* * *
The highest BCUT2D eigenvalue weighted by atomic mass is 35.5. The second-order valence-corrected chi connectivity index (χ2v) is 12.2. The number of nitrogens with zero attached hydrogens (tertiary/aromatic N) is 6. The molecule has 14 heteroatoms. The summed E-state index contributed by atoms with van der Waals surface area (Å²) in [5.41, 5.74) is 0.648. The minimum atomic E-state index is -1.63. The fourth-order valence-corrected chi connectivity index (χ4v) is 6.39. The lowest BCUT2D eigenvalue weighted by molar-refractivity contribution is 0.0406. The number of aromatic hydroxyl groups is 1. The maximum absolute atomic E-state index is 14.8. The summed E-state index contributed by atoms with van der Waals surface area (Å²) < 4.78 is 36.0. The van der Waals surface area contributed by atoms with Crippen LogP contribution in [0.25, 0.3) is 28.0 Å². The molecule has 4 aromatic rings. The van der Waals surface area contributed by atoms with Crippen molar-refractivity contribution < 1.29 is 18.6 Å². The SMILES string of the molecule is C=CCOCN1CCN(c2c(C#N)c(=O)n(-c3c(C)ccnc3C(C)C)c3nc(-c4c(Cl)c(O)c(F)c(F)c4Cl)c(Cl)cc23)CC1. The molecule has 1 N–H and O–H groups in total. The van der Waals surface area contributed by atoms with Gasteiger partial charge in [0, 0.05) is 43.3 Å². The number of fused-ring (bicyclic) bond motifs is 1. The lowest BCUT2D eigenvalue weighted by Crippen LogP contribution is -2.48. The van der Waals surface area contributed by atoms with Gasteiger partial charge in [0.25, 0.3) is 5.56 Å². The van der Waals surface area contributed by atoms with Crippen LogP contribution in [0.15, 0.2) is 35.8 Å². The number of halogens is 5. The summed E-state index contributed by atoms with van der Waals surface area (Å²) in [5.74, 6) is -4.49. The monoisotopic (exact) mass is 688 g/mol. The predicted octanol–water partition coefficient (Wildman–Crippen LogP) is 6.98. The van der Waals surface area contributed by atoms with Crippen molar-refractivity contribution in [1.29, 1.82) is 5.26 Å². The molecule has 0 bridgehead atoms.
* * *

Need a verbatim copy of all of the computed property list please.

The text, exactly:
The highest BCUT2D eigenvalue weighted by atomic mass is 35.5. The second-order valence-corrected chi connectivity index (χ2v) is 12.2. The number of nitrogens with zero attached hydrogens (tertiary/aromatic N) is 6. The molecule has 14 heteroatoms. The summed E-state index contributed by atoms with van der Waals surface area (Å²) in [5.41, 5.74) is 0.648. The minimum atomic E-state index is -1.63. The fourth-order valence-corrected chi connectivity index (χ4v) is 6.39. The lowest BCUT2D eigenvalue weighted by molar-refractivity contribution is 0.0406. The number of aromatic hydroxyl groups is 1. The maximum absolute atomic E-state index is 14.8. The summed E-state index contributed by atoms with van der Waals surface area (Å²) < 4.78 is 36.0. The van der Waals surface area contributed by atoms with Crippen LogP contribution in [0.25, 0.3) is 28.0 Å². The molecule has 4 aromatic rings. The van der Waals surface area contributed by atoms with Crippen molar-refractivity contribution < 1.29 is 18.6 Å². The SMILES string of the molecule is C=CCOCN1CCN(c2c(C#N)c(=O)n(-c3c(C)ccnc3C(C)C)c3nc(-c4c(Cl)c(O)c(F)c(F)c4Cl)c(Cl)cc23)CC1. The molecule has 1 N–H and O–H groups in total. The van der Waals surface area contributed by atoms with Gasteiger partial charge in [0, 0.05) is 43.3 Å². The number of fused-ring (bicyclic) bond motifs is 1. The lowest BCUT2D eigenvalue weighted by Crippen LogP contribution is -2.48. The van der Waals surface area contributed by atoms with Gasteiger partial charge in [0.25, 0.3) is 5.56 Å². The van der Waals surface area contributed by atoms with Crippen LogP contribution in [0.15, 0.2) is 35.8 Å². The number of halogens is 5. The summed E-state index contributed by atoms with van der Waals surface area (Å²) in [5.74, 6) is -4.49. The monoisotopic (exact) mass is 688 g/mol. The predicted octanol–water partition coefficient (Wildman–Crippen LogP) is 6.98. The van der Waals surface area contributed by atoms with Crippen molar-refractivity contribution in [1.29, 1.82) is 5.26 Å². The molecule has 0 bridgehead atoms.